These two politics of aesthetics, although opposite, cannot be envisaged separately, but exist in a tension with one another. This principle anchors the political at the heart of the aesthetic. It permits, furthermore, to understand that opposite positions, such as for instance, Peter Bürger’s theory of the avant-garde as politically engaged and Theodor Adorno’s preservation of the autonomy of art are necessarily complementary. For the artistic generation engaged in ‘critical art’ in the 1960s, the question, argues Rancière, was not about negotiating between art and politics, but rather of finding a form that can exist in-between the two opposite aesthetics of politics. The critical art of the 1960s thus oscillates between legibility and illegibility, everydayness and ‘radical strangeness’. The heterogeneous forms emanating from Hans Haacke and Wolf Vostell try to establish what Rancière calls a micropolitics. The terms is perhaps ill-chosen in that it recalls the exhibition Micropolitiques (Magasin, Grenoble, 2000) which under the intellectual tutelage of Gilles Deleuze and Félix Guattari brought to view artworks that favoured an immediate and restricted political impact (Kendell Geers, Philippe Meste).

Rancière’s micropolitics, by contrast, designate a third term between the two politics of aesthetics of art as art and art as life. It is this that makes it impossible to read in a simplified way the art of the 1960s as politically committed, and by extension, annuls the idea of a postmodernity that acknowledged the impossibility of the political. Yet, the forms of these micropolitics developed by the artists of the 1960s have changed in contemporary practices. While the art of the 1960s expressed unambiguous positions (Haacke), today’s art functions on very different means. Rancière identifies these by looking at a series of exhibitions organised around the year 2000 in Europe and in the United States... Volume 2. No. 1. Summer 2008 ISSN 1752-6388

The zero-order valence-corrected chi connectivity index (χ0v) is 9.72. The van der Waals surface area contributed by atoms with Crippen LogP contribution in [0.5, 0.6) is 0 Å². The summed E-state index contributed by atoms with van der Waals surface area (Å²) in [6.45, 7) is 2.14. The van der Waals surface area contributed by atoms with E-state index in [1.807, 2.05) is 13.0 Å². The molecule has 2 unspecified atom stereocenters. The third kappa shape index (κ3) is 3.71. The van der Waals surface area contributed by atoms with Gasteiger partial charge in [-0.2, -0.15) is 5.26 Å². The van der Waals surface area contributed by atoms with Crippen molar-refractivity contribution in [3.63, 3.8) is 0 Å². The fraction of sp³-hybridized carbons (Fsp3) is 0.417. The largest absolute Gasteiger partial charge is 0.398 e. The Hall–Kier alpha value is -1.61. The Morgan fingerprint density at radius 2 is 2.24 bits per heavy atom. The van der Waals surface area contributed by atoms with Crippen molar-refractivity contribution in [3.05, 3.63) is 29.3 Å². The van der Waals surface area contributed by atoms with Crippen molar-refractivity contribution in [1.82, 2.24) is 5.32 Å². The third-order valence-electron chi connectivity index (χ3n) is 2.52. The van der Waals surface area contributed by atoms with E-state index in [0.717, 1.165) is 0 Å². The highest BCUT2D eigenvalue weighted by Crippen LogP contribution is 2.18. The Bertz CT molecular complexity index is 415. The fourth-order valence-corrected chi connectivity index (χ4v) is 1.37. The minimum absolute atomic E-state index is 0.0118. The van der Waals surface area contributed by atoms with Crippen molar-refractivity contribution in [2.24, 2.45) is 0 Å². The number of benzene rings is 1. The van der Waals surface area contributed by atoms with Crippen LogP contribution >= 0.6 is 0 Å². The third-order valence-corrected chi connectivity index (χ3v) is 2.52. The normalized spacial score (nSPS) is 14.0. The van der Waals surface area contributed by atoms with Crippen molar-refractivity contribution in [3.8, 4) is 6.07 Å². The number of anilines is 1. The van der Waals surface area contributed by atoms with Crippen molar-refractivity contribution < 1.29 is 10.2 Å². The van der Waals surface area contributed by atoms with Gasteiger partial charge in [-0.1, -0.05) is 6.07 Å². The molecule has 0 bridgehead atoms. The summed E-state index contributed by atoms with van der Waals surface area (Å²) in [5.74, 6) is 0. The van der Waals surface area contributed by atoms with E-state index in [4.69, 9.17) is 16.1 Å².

Monday, September 22, 2008

Understand what the author wished

13 April, 2008 Updike Warns; Choudhury Ignores
Many years ago, John Updike laid down, for himself, a few rules for reviewing books. The first of them was:
Try to understand what the author wished to do, and do not blame him for not achieving what he did not attempt.

I suspect my friend Chandrahas makes that error when he complains of Patrick French’s biography of VS Naipaul:
French’s book is too sexual, and not textual enough.
So no, I don’t agree that French’s biography is “somewhat unbalanced”. It is just that Chandrahas’s expectations of the biography were different; and that is not French’s fault.
Posted by Amit Varma in Arts and entertainment India Uncut

1] I have given up writing columns and Op-Eds, and am trying to be a full-time novelist instead. So those impassioned (sometimes too impassioned) essays about freedom and suchlike are a thing of the past—at least for a while.
2] While reacting to the news around me, I often find I am repeating myself. How often can I rant about the nature of government or free speech or the wastage of the taxes we pay? Posted at 3:16 AM by Amit Varma in Freedom Personal 11 September, 2008